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Old 7th July 2021, 05:55 PM   #1
Interested Party
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Default Quadarra or Dashna

I had been saving this piece till I had a chance to do a test etch for answers on its construction, but with Ariel bringing up quaddaras today http://www.vikingsword.com/vb/showthread.php?t=27100 I thought this would be a good timed to show this piece and hopefully the two threads would feed off each other and fuel a discussion of Transcaucasian short, single edged weapons.

It appears to be a cut down saber in what I would say to be Persian/Caucasian style. The blade has had several forms in its life. There is an obvious scarf joint beginning where the edge ends and the tang begins. Three stress cracks on the spine. The area near the edge across from the cracks has a wavy feel as if it was flattened during repair. The spine curves to left over the length of the blade. The tang and the handle fit very nicely with an onion shaped pommel. Brass and white metal decorate the front of the handle. The back has washers made from what I believe to be 19th century Persian coins. The front of the blade has amazingly poor koftgari in imitation of Tiflis style, attempting duckheads and a vessel. There is a narrow, and a longer, wider fuller present. Both are well made and extend to the end of the blade. It is light and nimble in the hand. A slicer and thruster. Not a chopper. The external fittings of the sheath are brass formerly blackened. The internal fittings (throat and chafe) are iron holding wood, all covered by black decrepit leather sewn with thread.

Blade lenght;38.4 cm
Overall length of knife; 52.5 cm
Blade width; 3.8cm at base, 4.0 above the damaged area.


1) My first question is what would you call it? I do not believe it to be Khevsurian therefore I would rule out dashna, plus it is a bit small and it carries cocked towards the right hand not upright. Is it a quadarra, a kindjal, or a knife?

2) Was the blade shortened due to impact or a flaw in heat treatment? This is almost impossible to answer, as the cracks and waves in the blade can come from either, but in my experience the blade's edge stress-cracks more than the spine in quenching accidents making the damage more likely impact related. Was the blade reprofiled extensively when it was remounted? Anyone have ideas on what was it originally?

3) Tourist piece or functional weapon? Did it begin life as a functional piece? Was it remade to be a functional weapon? The fit of the handle to me argues towards functional but the scarf joint so close to the tang/handle meeting is a questionable choice.

Thanks in advance for any feedback or discussion.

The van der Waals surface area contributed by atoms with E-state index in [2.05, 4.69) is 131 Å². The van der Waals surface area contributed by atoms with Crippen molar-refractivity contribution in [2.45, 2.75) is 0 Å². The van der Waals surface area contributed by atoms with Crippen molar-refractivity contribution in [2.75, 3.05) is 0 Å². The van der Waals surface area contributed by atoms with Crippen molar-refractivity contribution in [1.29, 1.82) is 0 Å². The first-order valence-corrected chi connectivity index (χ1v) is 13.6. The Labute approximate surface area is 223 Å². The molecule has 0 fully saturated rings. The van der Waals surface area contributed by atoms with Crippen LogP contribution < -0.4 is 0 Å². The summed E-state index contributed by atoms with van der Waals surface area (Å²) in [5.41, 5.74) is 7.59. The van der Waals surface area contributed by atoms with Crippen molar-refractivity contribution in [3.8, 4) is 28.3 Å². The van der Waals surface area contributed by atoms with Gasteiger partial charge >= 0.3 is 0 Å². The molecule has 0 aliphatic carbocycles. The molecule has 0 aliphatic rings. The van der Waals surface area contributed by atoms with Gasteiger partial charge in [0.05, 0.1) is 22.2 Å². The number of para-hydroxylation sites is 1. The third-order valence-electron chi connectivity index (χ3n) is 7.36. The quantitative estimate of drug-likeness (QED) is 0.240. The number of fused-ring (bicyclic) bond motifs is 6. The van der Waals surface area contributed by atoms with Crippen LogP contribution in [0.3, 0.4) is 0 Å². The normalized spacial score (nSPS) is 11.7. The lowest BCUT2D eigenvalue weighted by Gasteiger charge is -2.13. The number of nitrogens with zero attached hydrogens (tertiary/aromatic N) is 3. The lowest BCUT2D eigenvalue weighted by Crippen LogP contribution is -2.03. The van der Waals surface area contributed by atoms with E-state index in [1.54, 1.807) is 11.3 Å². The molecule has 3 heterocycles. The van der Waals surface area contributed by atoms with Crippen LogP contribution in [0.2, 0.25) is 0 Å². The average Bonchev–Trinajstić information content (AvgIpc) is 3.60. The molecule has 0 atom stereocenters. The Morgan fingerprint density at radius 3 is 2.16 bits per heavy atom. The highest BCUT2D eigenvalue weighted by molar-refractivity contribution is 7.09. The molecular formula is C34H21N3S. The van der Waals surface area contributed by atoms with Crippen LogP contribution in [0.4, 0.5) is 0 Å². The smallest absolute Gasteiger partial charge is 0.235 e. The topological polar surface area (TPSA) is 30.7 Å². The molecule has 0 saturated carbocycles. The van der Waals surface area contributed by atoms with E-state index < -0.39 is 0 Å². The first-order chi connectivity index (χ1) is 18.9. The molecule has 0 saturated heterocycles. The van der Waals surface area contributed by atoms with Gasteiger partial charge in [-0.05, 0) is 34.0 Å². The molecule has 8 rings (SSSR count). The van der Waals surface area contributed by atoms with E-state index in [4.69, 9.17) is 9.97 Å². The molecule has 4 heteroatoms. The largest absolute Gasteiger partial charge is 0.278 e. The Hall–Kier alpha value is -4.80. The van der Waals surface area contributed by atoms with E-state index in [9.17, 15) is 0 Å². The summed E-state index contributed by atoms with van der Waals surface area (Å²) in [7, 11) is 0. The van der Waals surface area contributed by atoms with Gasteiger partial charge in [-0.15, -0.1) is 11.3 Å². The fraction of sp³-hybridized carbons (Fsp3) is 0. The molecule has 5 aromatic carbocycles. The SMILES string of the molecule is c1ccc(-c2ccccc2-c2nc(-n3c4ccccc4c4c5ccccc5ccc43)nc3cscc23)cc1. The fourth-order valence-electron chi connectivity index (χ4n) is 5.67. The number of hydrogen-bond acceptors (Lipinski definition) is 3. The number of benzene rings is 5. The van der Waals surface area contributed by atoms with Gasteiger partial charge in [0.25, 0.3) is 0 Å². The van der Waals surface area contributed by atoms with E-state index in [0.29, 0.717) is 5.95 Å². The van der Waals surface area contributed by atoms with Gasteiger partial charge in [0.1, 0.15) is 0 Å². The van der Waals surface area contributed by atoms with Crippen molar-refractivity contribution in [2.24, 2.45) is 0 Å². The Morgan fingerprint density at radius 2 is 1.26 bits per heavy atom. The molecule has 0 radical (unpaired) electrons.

I.P.
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Old 7th July 2021, 05:57 PM   #2
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Old 7th July 2021, 08:21 PM   #3
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I consider it a qaddara all the way. And definitely not tourist.

And as you observe, the blade is most likely a repurposed saber blade.

Where and when?

Maybe you can find out by identifying the coins holding the rivets of the hilt.
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Old 8th July 2021, 06:02 AM   #4
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Qaddara is an original product. Dashna is a repurposed blade. This is not Khevsurian for sure; if it was repurposed, it would likely be from Kakheti ( Eastern Georgia) and a local name for those is Sabarkali.
Separating Dashna ( Sabarkali) and Qaddara is a tricky business: superficially they are identical. The only difference is “ repurposed” vs “ original”, and the only way to figure it out is to check whether the most central fuller can be traced deep into the handle.

If the coins are Persian, this may (!) indicate its Persian origin. But these coins were dime a dozen on Georgian kindjals.

Since the blade ( or the remnant ) is Georgian, and if you find evidence of fuller (s) deep in the handle space, that would IMHO be a good enough evidence of the dagger is a true Sabarkali ( or, if you prefer, a Kakheti Dashna).


My 2 cents....
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Old 8th July 2021, 06:11 AM   #5
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Gorgeous!

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Originally Posted by Interested Party View Post
I had been saving this piece till I had a chance to do a test etch for answers on its construction, but with Ariel bringing up quaddaras today http://www.vikingsword.com/vb/showthread.php?t=27100 I thought this would be a good timed to show this piece and hopefully the two threads would feed off each other and fuel a discussion of Transcaucasian short, single edged weapons.

It appears to be a cut down saber in what I would say to be Persian/Caucasian style. The blade has had several forms in its life. There is an obvious scarf joint beginning where the edge ends and the tang begins. Three stress cracks on the spine. The area near the edge across from the cracks has a wavy feel as if it was flattened during repair. The spine curves to left over the length of the blade. The tang and the handle fit very nicely with an onion shaped pommel. Brass and white metal decorate the front of the handle. The back has washers made from what I believe to be 19th century Persian coins. The front of the blade has amazingly poor koftgari in imitation of Tiflis style, attempting duckheads and a vessel. There is a narrow, and a longer, wider fuller present. Both are well made and extend to the end of the blade. It is light and nimble in the hand. A slicer and thruster. Not a chopper. The external fittings of the sheath are brass formerly blackened. The internal fittings (throat and chafe) are iron holding wood, all covered by black decrepit leather sewn with thread.